We are struggling with this. We don’t have any time together during the day between work and kids and bedtime chaos, but then he needs to unwind and watches two or more hours of TV. By the time he is done, I have nothing left to give because it is so late, but he feels like he hasn’t de-stressed without that down time. The problem is all that TV isn’t actually refreshing him. He has been complaining lately that he never gets a break but I don’t know how to respond when he is watching 15 hours of TV a week and I feel completely distant because we don’t spend any time together. We have sex pretty frequently, and I don’t want less sex, but it is starting to feel extremely shallow when that basically is the only thing we do together right now. I’ve tried watching tv with him, but I just can’t stomach his shows. I’m not really sure where I am going with this. I’m just lonely. We were doing so great for a while. Not sure what changed. Maybe he just needs some space after we got super close? I know he needs time to unwind, but it is hard when it is such a time waster that doesn’t even refresh him and means we have no time together before I am too exhausted to even think straight. I feel like we are BOTH only getting the leftovers right now and it sucks.

  6. Suzanne Davis says:

    I don’t know if your commute will allow you to do this, but when I was faced with a similar commute I tried to make it relaxing, especially coming home. I have listened to Christian radio for some time. In the Fort Worth/Dallas metroplex I listen to 91.3 on the FM dial. I also listen to Joyce Meyer tapes, Dr. Ed Young, hymns, and sometimes I just need some good old rock and roll. And on many occasions I used this time to talk and sing to God. I am my mother’s caretaker, and back then I needed to be ready to be loving and kind when I entered the house.

    If you could use your drive home to begin your decompression from work, then you could give your wife similar time when you get home. Adjustments will likely need to be made in the children’s dinner home. Perhaps the children could eat earlier with your wife, then they could have a small dessert with your dinner. Your wife may eat with you, or continue with her decompression depending upon the needs at the time.

    I would strongly discourage you spend your evening commute worrying about the office. Leave it behind, and experiment with what will be calming for you but not put you to sleep. Audiobooks are available in every genre imaginable. Your local library will have those along with music CDs to check out. My library gives one three weeks to enjoy audiobooks and music.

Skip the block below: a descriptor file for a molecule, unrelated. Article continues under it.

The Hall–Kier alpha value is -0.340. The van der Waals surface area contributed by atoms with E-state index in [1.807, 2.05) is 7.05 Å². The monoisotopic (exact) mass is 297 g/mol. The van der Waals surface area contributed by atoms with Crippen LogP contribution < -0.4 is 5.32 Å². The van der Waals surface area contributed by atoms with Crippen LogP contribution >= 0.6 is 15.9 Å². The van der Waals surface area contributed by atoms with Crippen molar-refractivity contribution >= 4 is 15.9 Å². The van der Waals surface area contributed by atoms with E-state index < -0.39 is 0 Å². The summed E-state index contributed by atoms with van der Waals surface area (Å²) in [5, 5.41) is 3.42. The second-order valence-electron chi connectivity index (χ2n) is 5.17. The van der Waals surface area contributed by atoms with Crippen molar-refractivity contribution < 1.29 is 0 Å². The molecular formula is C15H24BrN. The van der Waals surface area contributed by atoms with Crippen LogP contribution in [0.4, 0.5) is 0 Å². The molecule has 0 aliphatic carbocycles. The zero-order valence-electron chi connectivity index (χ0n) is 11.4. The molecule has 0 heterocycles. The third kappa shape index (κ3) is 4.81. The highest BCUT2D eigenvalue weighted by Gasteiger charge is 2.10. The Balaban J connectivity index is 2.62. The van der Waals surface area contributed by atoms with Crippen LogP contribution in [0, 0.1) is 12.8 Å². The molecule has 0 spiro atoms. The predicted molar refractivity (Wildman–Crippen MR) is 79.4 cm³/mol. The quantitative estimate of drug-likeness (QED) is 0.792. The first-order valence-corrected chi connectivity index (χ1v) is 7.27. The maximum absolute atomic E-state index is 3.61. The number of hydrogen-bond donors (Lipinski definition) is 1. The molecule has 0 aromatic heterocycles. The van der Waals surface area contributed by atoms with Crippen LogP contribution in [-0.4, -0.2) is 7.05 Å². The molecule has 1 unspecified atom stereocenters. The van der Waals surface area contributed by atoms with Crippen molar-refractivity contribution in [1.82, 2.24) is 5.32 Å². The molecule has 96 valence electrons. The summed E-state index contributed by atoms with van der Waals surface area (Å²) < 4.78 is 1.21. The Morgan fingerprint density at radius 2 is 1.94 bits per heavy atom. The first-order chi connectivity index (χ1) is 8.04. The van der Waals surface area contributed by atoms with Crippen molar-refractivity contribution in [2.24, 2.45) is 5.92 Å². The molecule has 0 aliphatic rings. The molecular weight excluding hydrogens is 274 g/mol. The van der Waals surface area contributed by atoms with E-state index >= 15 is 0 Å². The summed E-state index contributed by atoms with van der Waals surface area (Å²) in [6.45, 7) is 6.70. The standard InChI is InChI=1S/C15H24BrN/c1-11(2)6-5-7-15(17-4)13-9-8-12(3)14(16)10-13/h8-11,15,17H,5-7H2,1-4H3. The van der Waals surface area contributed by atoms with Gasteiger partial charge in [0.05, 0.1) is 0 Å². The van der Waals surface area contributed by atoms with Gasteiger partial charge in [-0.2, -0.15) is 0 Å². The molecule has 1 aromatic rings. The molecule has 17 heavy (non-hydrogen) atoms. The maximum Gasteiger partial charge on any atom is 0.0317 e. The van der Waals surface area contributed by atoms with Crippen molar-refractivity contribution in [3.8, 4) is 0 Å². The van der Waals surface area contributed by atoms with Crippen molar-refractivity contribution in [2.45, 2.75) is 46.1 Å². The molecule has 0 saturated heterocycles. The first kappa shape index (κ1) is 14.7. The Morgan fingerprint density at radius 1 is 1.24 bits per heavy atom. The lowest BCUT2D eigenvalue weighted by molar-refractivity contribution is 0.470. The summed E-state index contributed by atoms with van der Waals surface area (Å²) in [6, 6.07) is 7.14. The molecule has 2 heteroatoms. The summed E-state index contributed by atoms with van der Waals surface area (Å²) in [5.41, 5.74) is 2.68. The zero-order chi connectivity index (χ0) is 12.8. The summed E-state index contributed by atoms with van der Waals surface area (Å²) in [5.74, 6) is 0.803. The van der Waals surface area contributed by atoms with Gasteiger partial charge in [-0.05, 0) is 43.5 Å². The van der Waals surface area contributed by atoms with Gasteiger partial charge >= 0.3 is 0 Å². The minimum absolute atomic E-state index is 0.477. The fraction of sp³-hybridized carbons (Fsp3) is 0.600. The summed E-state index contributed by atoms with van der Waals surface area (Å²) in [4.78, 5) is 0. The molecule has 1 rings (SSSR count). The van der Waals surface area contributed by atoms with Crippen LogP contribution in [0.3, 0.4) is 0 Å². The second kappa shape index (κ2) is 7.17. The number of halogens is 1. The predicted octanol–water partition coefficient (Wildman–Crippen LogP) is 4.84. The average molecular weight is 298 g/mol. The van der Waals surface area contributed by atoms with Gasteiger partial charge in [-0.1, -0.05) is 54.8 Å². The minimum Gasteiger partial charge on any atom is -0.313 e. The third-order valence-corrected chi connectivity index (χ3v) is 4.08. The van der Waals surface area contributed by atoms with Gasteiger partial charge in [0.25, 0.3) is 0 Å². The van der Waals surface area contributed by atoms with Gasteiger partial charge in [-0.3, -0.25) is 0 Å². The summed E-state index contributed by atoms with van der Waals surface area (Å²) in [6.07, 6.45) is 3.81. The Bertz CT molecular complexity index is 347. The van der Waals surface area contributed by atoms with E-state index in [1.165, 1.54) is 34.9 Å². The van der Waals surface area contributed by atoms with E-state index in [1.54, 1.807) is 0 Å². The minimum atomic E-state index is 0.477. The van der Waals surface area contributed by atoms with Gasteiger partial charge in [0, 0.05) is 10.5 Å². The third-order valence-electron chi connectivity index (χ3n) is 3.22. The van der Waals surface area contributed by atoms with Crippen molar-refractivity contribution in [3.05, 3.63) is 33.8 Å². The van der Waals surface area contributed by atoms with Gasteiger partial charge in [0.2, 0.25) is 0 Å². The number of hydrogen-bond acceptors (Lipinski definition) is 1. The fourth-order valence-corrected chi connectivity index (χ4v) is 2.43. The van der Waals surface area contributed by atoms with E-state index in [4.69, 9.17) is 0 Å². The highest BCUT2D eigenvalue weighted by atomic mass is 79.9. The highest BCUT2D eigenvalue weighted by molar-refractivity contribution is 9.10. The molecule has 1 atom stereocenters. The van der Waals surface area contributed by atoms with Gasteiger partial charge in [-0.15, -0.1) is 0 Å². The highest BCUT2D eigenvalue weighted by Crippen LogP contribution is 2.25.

I’m retired now, but I continue this relaxation method even now while running errands. Before I was a single mother, now I am a caregiver, but the need to decompress is still there. Something to hold onto is the fact your children will be growing more mature each day. Before you know it they will be six, then suddenly 12, and then graduating from college! There are individual days for both of you that you think will never end. Then there will be days that fly into months and you wonder where the time went. As a grandmother, I can promise you that this season will evolve and change.

    1. Jay Dee says:

      Honestly, most of my commute time is spent on the blog. In the mornings I write, in the evenings I answer emails and comments. Both of which I love to do.
      But, I leave really early in the morning and am home by supper time most nights.

      And I rarely worry about the office after I leave. Too many other things to worry about, like this ministry 🙂

      But yeah, I spent at least 2 hours a day of my commute listening to books. All good suggestions! But I’m already doing many of them.

  7. Mike says:

    Hard to answer you. I suppose I would speak to your husband and say that you need him. If I could, I would say to get a less stressful job, or work less hours, or learn to de-stress along with you, or find mutually agreeable programming, or take a weekend away together. I know this world system is hard on families, but don’t let it break you. There is a solution, you just have to seek and find it.

  8. crystal says:

    We only have 2 children but when they were babies my husband worked alot. It’s been a year now that it feels like we have a better grip on our everyday lives now. But at the dinner table every evening we go around the table and ask what was the best part of day and what was the worst. It helps, we also plan Friday night or Saturday morning for sex so it’s not so stressful for my husband who is the only one working right now. Hope this helps as a start to get some kind of normal. Thank you for sharing your not the only one going through this.

  9. Stephen says:

    I prayed for you just now, for wisdom with a problem with no obvious solutions, for peace as you pursue wisdom, for mental creativity as you try to listen to God, your wife and others on possible solutions, and if needed, for a friend, pastor or life-coach who can help you discover and implement the solutions that more quickly.
    This inspired me to be more grateful in my situation, increase my efforts to give Ellen my best, and lighten her after work load. Sorry for your challenge, but appreciate your sharing.

    1. Jay Dee says:

      Thanks. We’re getting used to it. The commute gives me time to work on my ministry. I’m learning to deal with the tiredness. My wife is getting used to it as well. In every challenge, there is an opportunity.